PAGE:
We’re almost done with the “October Lull,” the term used to describe a few weeks in mid-October when bucks break their summer patterns, but haven’t started rutting yet. During this time, it’s pretty common for the bucks you’ve been watching all summer to seemingly disappear.

But, I’m having the opposite experience with the property I’m hunting in western Illinois next month. In the last few weeks, more bucks are showing up on trail cameras, including a nice 8-point that had gone ghost by mid-summer. Now he’s showing up regularly on a few of the trail cameras placed around the 240-acre property (read about our previous trail cam and food plot troubles here).

Aaron Milliken, the Whitetail Properties land specialist who is hunting with me, suspects the buck never went all that far in the first place. As we were hanging stands, setting trail cameras and planting food plots, he probably got nervous and either slipped off to a neighboring property or just laid low for a little while, Milliken says. Earlier in the summer a series of trail camera photos captured the buck spooking off. Then recently, we got a series of photos of the buck sparring with a younger deer and looking totally relaxed.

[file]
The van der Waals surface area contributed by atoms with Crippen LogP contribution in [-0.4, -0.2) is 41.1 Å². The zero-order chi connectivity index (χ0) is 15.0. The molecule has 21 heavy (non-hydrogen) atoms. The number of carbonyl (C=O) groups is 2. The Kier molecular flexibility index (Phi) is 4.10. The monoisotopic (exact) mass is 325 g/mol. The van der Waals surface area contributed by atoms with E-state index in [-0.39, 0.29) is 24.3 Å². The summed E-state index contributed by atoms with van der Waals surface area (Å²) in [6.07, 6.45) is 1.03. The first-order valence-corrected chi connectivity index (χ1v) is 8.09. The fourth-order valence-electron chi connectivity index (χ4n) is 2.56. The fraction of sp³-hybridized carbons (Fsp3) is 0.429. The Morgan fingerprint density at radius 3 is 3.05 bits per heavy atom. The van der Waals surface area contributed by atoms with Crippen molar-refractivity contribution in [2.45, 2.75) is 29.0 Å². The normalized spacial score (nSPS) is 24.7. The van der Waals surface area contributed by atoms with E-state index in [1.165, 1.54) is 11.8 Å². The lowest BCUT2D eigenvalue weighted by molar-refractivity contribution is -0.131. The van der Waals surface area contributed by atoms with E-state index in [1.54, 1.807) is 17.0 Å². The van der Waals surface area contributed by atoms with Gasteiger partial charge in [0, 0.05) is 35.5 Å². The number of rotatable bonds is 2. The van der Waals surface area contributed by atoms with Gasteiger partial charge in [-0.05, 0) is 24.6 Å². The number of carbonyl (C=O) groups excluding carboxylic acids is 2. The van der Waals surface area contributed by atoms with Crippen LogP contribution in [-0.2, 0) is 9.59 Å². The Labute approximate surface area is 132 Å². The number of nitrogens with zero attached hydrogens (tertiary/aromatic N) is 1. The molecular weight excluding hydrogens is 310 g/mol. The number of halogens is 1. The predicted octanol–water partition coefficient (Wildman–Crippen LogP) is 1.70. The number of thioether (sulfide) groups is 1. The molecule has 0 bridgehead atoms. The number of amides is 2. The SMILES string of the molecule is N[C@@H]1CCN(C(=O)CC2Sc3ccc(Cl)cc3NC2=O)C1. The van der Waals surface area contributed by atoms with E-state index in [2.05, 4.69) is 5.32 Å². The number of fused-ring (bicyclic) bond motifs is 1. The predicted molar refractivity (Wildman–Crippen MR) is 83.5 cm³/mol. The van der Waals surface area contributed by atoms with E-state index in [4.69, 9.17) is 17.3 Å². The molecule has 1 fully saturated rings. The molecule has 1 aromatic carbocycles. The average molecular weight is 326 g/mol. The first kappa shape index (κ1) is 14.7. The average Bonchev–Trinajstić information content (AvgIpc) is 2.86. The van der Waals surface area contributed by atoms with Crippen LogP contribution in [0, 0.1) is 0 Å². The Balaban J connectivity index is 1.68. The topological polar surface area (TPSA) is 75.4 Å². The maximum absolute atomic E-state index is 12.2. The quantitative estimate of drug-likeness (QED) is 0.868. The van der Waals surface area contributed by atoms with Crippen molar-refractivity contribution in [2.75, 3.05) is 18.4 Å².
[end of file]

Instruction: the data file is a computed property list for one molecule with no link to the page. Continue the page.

“It is fairly common for bucks to disappear for extended periods. In Illinois there is no baiting allowed, so it’s much harder to get consistent pictures of mature bucks unless your cameras are placed perfectly,” he says. “Many times a buck that you thought left the property simply has just avoided your cameras. In some cases bucks do disappear, sometimes for a couple years or months, but then re-appear during the rut or right before the rut. It’s also common for mature bucks to show back up for late season if you’ve got ample food sources.”

The takeaway here is to be patient this time of the year when bucks aren’t doing what you thought they would. Changing your game plan up can pay off, but you don’t want to get ahead of yourself before the best action starts.

“All a guy can do is be patient and keep hunting the property on the correct winds if a target buck seems to disappear. People get themselves in trouble when they panic and hunt a property too aggressively,” Milliken says.